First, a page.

The Abstract Point Of No Return (APNR) is an advanced concept; it is not for everybody. The APNR will deal with anticipatory anxiety, but only as the by-product of self-activation. Let’s get started and see if the APNR is for you or not.
I want to direct you to the idea that the mind is not necessarily supposed to be at peace. The most eye-opening psychological essay I’ve read was written by psychoanalyst Charles Brenner, MD. He said psychotherapy does not cure conflict; rather, we are supposed to have conflict. Psychotherapy seeks to develop an arena within the person where the contest between aims that are conflict with one another can be consciously played out. Psychosomatic illness develops when hidden desires, wishes, loves, hatreds, and urges find expression as physical symptoms, phobias, or anxiety.
If conflicts can be made conscious, we may be in a position to develop a compromise that suits the various aspects of ones self. If conflicting interests are not made conscious, instead of thinking things out and taking the best action, we act out; we act in a way that satisfies just one need or desire – the one most pressing at the moment – at the expense of other aspects of ones self. When the urge behind that need or desire is discharged by action, a different need or desire takes over. “Why did I do that? I really want to do this?” Or, “Why did I buy that one. I hate it. I wish I had bought the other one.” Or, “Why did I marry this person. It was a terrible mistake. I should have married someone different.”
When we act out, we go first in one direction, and then in another. As soon as one urge is satisfied, a different – perhaps conflicting – urge dominates. Awareness of conflict is uncomfortable. For some persons, awareness of conflict is overwhelming. To avoid being overwhelmed, they focus on one (potentially conflicting) urge at a time, and block conflict by keeping any conflicting urge, interest, or information out of mind.
One of the goals of psychotherapy is to help the client build the strength to let more conflict come to mind. The mind needs to be the arena in which competing aims, desires, interests, and impulses can be reckoned with mentally. This allows the person to commit to a course of action (or inaction) as the author of what takes place, rather than as the victim of one episode of acting out after another. Being conscious of conflict helps the person avoid the debris, expense, and frustration that follows in wake of acting out.
I didn’t know that conflict is something we are supposed to have and are supposed to be aware of. I can look back to years ago when I believed it was wrong to have – or to be aware of – conflict. I envied the spontaneity of people who acting out, and did whatever they felt like doing. As it turned out, over time, their lives became a mess, or worse.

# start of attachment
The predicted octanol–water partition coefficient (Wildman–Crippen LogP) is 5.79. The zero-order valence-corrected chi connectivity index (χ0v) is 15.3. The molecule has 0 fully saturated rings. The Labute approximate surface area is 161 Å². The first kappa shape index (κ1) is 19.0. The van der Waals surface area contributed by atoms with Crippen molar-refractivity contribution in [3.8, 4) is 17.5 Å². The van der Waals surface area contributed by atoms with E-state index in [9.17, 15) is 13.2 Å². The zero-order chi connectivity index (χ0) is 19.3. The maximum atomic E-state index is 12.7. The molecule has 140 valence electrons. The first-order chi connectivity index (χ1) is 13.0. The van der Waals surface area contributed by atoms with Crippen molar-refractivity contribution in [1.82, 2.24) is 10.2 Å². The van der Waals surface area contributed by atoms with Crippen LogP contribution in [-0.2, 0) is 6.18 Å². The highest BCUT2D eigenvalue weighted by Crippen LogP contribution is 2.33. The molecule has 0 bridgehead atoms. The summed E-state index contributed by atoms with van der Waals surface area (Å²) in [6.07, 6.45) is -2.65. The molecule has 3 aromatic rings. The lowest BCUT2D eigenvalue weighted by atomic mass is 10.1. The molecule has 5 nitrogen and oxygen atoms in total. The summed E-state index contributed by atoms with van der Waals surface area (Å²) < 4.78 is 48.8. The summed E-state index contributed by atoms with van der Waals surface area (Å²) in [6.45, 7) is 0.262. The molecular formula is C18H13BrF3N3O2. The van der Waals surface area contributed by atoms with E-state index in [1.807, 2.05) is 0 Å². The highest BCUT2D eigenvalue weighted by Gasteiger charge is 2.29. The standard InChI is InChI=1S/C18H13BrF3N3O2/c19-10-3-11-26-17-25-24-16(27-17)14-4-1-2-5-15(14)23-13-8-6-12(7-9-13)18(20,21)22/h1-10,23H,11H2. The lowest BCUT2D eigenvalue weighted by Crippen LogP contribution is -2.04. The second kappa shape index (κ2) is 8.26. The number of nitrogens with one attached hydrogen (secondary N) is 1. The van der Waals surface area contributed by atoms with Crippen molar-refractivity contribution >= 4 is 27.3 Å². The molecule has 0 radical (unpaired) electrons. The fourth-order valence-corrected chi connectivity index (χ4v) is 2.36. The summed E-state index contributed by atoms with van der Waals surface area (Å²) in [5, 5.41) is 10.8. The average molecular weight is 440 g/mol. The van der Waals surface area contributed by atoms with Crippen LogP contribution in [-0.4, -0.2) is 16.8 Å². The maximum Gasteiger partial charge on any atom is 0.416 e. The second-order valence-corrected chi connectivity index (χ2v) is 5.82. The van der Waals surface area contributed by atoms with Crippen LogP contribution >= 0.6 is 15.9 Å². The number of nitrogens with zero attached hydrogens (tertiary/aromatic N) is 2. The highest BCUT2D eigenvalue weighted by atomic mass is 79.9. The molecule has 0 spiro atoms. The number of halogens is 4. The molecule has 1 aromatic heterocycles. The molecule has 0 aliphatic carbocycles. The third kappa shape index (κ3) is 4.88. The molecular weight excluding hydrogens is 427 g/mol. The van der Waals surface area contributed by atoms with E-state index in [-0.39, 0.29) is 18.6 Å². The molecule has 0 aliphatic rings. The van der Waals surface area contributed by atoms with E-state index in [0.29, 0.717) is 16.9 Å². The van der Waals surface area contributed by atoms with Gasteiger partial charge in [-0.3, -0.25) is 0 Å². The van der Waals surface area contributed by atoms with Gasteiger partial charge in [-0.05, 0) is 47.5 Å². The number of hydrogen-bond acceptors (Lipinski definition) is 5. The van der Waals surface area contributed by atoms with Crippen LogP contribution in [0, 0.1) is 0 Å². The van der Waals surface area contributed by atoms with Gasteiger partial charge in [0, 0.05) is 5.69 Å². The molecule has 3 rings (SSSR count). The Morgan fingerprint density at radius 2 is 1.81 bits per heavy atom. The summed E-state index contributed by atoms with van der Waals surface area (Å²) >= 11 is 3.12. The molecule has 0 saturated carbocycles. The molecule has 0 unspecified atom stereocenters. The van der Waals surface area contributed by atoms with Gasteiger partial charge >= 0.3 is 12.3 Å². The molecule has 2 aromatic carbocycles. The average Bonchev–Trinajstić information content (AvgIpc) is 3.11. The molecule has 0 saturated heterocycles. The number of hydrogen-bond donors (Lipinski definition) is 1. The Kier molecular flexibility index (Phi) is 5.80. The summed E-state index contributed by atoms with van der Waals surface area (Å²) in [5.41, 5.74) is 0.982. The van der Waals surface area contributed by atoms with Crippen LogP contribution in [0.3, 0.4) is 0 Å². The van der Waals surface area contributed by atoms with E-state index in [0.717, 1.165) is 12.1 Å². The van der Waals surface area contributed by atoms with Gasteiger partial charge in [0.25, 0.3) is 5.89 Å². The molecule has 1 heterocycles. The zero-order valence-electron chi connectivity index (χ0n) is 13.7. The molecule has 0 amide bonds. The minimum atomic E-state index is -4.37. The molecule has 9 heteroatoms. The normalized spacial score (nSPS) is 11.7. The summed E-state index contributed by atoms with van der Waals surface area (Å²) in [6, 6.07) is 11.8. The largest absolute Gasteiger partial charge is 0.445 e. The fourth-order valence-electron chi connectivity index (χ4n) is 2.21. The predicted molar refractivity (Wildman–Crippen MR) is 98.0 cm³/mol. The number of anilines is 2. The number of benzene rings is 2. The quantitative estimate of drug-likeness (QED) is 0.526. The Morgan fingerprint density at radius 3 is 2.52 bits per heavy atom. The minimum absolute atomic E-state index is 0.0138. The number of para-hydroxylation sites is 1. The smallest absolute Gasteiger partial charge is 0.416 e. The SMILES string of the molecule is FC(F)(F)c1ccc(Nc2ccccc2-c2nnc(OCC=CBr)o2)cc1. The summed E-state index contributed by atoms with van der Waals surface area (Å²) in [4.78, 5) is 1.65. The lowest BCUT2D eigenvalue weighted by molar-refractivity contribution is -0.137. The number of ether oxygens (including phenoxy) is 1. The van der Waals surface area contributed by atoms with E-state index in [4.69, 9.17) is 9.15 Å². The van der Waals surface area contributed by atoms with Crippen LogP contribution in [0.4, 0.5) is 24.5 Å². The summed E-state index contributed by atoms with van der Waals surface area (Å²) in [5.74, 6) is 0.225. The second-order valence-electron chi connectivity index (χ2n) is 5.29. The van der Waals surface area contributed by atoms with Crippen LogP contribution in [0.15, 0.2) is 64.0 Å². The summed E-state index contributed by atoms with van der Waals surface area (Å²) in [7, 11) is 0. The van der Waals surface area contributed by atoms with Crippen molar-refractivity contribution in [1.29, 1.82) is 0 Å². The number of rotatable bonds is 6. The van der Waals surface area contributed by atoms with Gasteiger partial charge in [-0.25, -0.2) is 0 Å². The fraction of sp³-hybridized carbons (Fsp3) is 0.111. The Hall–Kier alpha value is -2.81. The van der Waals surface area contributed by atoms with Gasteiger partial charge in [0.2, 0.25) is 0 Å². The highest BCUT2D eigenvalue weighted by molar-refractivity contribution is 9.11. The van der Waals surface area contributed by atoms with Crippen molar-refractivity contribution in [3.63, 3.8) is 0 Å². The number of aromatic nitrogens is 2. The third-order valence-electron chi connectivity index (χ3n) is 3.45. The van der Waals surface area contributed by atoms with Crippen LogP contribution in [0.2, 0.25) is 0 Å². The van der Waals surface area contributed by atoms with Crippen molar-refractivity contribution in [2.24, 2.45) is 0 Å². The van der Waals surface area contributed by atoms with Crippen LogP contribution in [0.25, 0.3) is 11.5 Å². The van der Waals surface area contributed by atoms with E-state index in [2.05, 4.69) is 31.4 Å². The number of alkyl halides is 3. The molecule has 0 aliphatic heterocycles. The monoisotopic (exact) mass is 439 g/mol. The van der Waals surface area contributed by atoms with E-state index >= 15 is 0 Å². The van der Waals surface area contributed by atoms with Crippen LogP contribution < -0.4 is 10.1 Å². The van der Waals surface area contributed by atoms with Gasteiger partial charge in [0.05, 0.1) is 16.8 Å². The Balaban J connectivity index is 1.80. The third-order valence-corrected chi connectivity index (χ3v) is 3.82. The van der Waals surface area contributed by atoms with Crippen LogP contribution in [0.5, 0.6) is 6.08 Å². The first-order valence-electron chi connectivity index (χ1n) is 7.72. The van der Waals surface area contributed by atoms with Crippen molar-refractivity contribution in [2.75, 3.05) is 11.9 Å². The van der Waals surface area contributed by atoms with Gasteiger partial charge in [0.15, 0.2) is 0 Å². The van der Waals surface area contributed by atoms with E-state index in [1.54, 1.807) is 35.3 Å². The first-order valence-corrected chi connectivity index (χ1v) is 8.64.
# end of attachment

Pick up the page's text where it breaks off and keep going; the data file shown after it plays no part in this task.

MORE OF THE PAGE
How can a person tolerate the feeling of intense conflict? Conflict is hard to endure. When stressed, we know how easily conflict could be gotten rid of; just let one urge take over. Just do it. Though letting one urge take over feels good for a moment, is often followed by remorse. I was not happy with my therapist when she told me that the hallmark of mental health is the ability to accept ambiguity. The journey from avoiding awareness of conflict to allowing awareness of conflict is long and hard. It may require the help of a therapist. So I will not ask you to take this subject any further. Instead, let’s go to what this has to do with flying. Anticipatory anxiety is about conflict: that’s pretty obvious when you think about it: the conflict is you want to fly and you don’t want to fly. Or, put another way, you want to fly but you don’t want the feelings the flight may cause. Perhaps it would be more accurate to say that some “part” of you wants to fly. Let’s call that part of you “part A.” No, let’s call that part of you “Orville” after Orville Wright, or “Jonathan Livingston Seagull” after the book written by F-86 pilot and author Richard Bach. But another part of you says, “No way” . . . if I get on that plane, I will have a panic attack, because I will know that at every moment I may be about to die. Let’s call that part, well . . . Linus . . . who needs soothing, not adventure.
Internally, when it looks like Orville-Jonathan is getting the upper hand, Linus gets terribly upset. When Linus gets the upper hand, the far more adventurous Orville-Jonathan gets ashamed, frustrated, or angry. The Orville-Jonathan part of the person is happy only when engaged in growth or adventure. The Linus part is only happy clinging and making sure that nothing changes. The only thing the two parts can agree on is: “I want to be in control.” But, when Orville-Jonathan is in control, Linus screams bloody murder. And when Linus is in control, Orville-Jonathan feels ashamed.
What can be done? I want to tell you a story, a personal story. Back when I was very busy trying to prove something – though if anyone had told me that at the time, I would have told them they were mistaken – I bought a race car. It was a Formula 3 Lola. I made arrangements for the purchase by phone. The car was in England. I was stationed in the Air Force in Germany. When I went to pick up the car, the seller had slipped off the fiberglass body so I could inspect it. It weighed only 880 pounds. It was constructed of triangulated tubing to which four wheels, and an engine and transmission were attached. In front of the engine was the driver’s seat, and in front of the driver’s seat, almost nothing. I pictured myself in the car’s simi-reclined seat. With my legs stretched forward, there was nothing between my legs and whatever I might crash into but some pieces of lightweight tubing. I got very uncomfortable. I had already paid for the car. We loaded it on a trailer and I took it home.
Fast-forward to race day. The race will be starting in five minutes. It is time to get into the car. I stand on the seat, and start slipping my heels forward, forward, forward. I slide down into the form-fitted seat as though it is a body-sized glove. The seat holds me firmly on the sides, so I am supported when going around turns. Once in, it isn’t easy to get out.